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Downtown Reflections. Photograph by Brian Cohen.
Downtown Reflections. Photograph by Brian Cohen. | Show Photo

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FoundingMoms.com pushes business women toward success

Jacqui Massaci, Jaqui’s son Bryan, and Rachel Gogos at Uptown Coffee
Jacqui Massaci, Jaqui’s son Bryan, and Rachel Gogos at Uptown Coffee

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Rachel Gogos styles herself an “online ID builder and personal brander,” thanks to her business, brand iD. But she is also a mother of two kids, ages 6 and 8, in Peters Township.
 
And that makes life as a business person a little bit different, Gogos says, for her and for others who combine being a mother and being an entrepreneur: “They’re juggling their home life and kids with starting the business. They’re setting goals that might be difficult to attain. Once you have kids you lose an element of controlling your own time.” That includes not having enough time to search out the right resources to help you.
 
Facing that dilemma in 2012, Gogos contacted FoundingMoms, the Chicago-based group that connects businesswomen-with-kids to exchange stories, advice and contacts. Last year its website was named a “Top 10 Website for Women Entrepreneurs” by Forbes magazine.
 
“A lot of my brandID work focuses on women business owners,” Gogos notes. “But I was lacking my own community of folks who had started their own businesses. I have other mother friends but they aren’t founding businesses, so their day to day looks a lot different than my day to day.”
 
The local FoundingMoms’ Meetup group decided early on to focus their meetings on setting goals and keeping each other accountable for meeting them.
 
“That accountability was super-helpful,” Gogos says. “When you work as an entrepreneur, and you don’t have that accountability, it’s very easy to slip off the [habit] of having goals and it’s easy just to concentrate on your day-to-day business.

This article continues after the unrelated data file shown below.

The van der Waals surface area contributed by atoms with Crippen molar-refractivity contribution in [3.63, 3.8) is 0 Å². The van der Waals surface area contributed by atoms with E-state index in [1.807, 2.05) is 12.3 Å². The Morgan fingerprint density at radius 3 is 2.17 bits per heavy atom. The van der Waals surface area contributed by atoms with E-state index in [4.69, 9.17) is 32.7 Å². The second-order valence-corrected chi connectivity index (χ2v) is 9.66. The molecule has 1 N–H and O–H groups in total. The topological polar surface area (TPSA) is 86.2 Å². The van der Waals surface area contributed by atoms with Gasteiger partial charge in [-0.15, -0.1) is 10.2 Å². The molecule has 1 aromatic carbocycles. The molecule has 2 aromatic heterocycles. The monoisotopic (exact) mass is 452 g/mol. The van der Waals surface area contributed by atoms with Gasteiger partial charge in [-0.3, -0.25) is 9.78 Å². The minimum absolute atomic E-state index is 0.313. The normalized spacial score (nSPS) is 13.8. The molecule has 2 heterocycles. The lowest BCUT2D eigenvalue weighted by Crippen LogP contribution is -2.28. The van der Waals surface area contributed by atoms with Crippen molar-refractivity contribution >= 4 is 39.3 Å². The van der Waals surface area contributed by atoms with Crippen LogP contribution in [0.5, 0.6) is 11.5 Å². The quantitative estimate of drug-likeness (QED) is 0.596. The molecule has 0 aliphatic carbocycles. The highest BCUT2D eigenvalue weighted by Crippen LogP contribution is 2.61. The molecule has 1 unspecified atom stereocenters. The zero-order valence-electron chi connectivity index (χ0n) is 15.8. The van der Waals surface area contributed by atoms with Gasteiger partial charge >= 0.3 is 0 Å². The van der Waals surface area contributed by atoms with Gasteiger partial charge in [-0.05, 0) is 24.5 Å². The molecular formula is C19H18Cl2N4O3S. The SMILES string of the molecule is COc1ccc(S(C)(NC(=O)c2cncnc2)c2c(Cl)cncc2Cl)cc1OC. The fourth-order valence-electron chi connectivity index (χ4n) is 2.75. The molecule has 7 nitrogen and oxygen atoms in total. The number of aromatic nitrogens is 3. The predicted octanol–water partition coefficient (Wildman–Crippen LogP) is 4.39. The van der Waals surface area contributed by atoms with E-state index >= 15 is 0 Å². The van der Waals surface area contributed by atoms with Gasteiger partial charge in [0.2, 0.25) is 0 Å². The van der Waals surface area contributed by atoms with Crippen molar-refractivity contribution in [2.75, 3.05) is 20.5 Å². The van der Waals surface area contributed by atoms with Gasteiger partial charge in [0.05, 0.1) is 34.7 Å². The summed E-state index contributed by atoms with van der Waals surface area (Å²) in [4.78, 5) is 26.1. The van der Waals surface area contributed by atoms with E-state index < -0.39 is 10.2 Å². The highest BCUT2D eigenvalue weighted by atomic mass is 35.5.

“We all have very different backgrounds,” she adds, “so hearing about one another’s businesses, we were able to contribute to each other from different standpoints. Women in general are a little more open about their challenges. Having that camaraderie, empathy and other points of view is nice.”
 
Making progress
 
Says FoundingMoms member Jacqueline Massacci, mother of an 11-year-old and a two-month-old in Mt. Lebanon: “We would go around and explain what we did ... about what all our goals were and then when we met again we talked about progress, whether we could help each other and provide services for each other. I got a lot of help from Rachel ... in regards to some ideas for my business and some additional ideas for another business I’m thinking of starting.”
 
Massacci runs Impressions Style Consulting, providing wardrobe enhancements, personal shopping trips, outfit pairing and accessorizing. Since joining the group in 2012, fellow members have helped her find referrals for such business services as credit card processing systems and web design.
 
"I wanted to meet other people starting businesses just to stay fresh and keep my side business growing,” says another FoundingMoms member, Paula Adams, a single mom of two, ages 16 and 12, in North Point Breeze. She is building her own eponymous design label, PaulaAdams.com, creating hats at first but lately branching out into other accessories, mostly in leather.
 
"We kind of understand each other, being parents," Adams says. "We challenge each other, ask questions, throw some ideas around. Financing is my biggest challenge. I've learned a lot about those sorts of things I've needed to face up to and be responsible for.
 
“Pittsburgh is a great community for startups, thanks to the lower cost of living,” she adds. "There are people doing interesting things everywhere you look.” That includes her fellow Whole Foods staffers, where she works as their chalk-board artist. “Just a lot of creative people! For a slightly smaller city, there is so much going on with tech startups in this town."
 
Founding the future
 
For her part, Gogos is hoping to see the group attract new members. She is hoping to add speakers to future meetings “on topics where a majority of people might be struggling,” such as creating mobile apps. She is also handling a second business, called MyPath101.com (http://mypath101.com/), a membership site for high school and college students aimed at helping them prepare for and get through college. It offers three “paths” toward better identity and personal branding, social media strategy and career marketing.
 
Massacci is busy devising a second business as well, although it is not ready to debut, she says. Based on her experience as a personal shopper, she is designing a gifting website to help busy executives find the right presents for every social occasion.
 
For FoundingMoms’ future, she’s got some practical considerations on her mind – she hopes the group can start an internal service to make it easier for attendees to bring their kids.
           
As for Adams: “I would love to have Rachel help me, when I have enough money, to hire people to do what you have to do yourself when you’re beginning. It would be great to hire the people you know, for what you know they’re capable of.”

Photographs copyright Brian Cohen
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